The budgerigar – also known as the common parakeet or budgie – is a small, seed-eating parrot. It belongs to the Australian genus Melopsittacus. Because they’re from Australia, the budgies thrive in dry, warm climate.
Budgies originally come in one color: green with yellow and black patterns. But now, they also come in other colors too. This is caused by selective breeding. Throughout the years, bred budgies developed gray, blue and yellow colored feathers. Selective breeding also made them bigger compared to wild budgies. Because they are tame and sociable, budgies make great pets. In fact, they are the third most common pets right after cats and dogs.
Identifying the gender of a pet bird is not as simple as other pets. It takes an observant eye to identify a parakeet’s gender. But before you take your budgie to the vet just to know if it’s a male or female, consider these tips:
Observing Its Behavior
It might be a subtle difference, but male budgies are more sociable than female budgies. They are also a lot calmer than their female counterparts. Male budgies are also more vocal. They will chatter all day without getting tired of it! They also tend to develop a bond with other budgies.
Conversely, female budgies are affectionate but territorial. You can tell it’s a female parakeet when it keeps nipping or plucking out things. This is the parakeet’s defensive stance. Unlike male budgies, female budgies aren’t as sociable. They do not bond well with other females.
Now that you’ve learned the subtle changes in behavior between male and female budgies, let’s move on to their physical differences.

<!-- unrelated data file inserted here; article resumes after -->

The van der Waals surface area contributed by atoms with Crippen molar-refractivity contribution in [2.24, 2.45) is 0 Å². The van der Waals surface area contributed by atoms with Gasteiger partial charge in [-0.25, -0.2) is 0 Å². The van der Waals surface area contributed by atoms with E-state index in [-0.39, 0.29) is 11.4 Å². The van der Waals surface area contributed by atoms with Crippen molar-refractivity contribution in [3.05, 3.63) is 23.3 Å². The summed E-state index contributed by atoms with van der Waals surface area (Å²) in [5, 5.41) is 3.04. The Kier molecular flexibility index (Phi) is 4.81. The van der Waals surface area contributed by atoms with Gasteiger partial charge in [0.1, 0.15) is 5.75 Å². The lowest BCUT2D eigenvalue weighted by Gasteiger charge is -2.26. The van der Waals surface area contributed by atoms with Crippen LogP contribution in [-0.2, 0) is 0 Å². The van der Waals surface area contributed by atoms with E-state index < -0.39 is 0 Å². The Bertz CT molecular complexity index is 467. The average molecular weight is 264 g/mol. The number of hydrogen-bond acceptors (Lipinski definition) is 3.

Observing Its Physical Features
One of the easiest way to tell if your budgie is a male or a female is observing its cere. Cere is the fleshy part of the parakeet’s beak.
Juvenile male budgies have pink-purple cere. Mature male budgies usually sport a royal blue cere. But some males have white or albino cere with pink eyes.
On the other hand, most mature female budgies have tan or brown cere. Immature female budgies have pink cere. All female budgies have white on the cere. If a female budgie is ready to mate, its cere will turn a crusty brown.
Do note that it’s hard to detect a parakeet’s gender through its cere if it’s sick. For instance, if a budgie is iodine-deficient, its cere color will appear brown or tan even if it’s a male.
Apart from the cere, check the cheek patches. A male budgie has dark purple cheek patches. A female has light purple cheek patches.
Other Factors to Consider
Identifying a male parakeet is easy. The signs are very straightforward. Female budgies are harder to detect because their cere changes color so often. Other times, female budgies will share similar behavior with male budgies!
Unless the parakeet laid eggs, you won’t be completely sure if it’s a female. If you want to know its gender from the get-go, ask the breeder the gender of the budgies before buying them. To remove all doubt, get an expert’s opinion.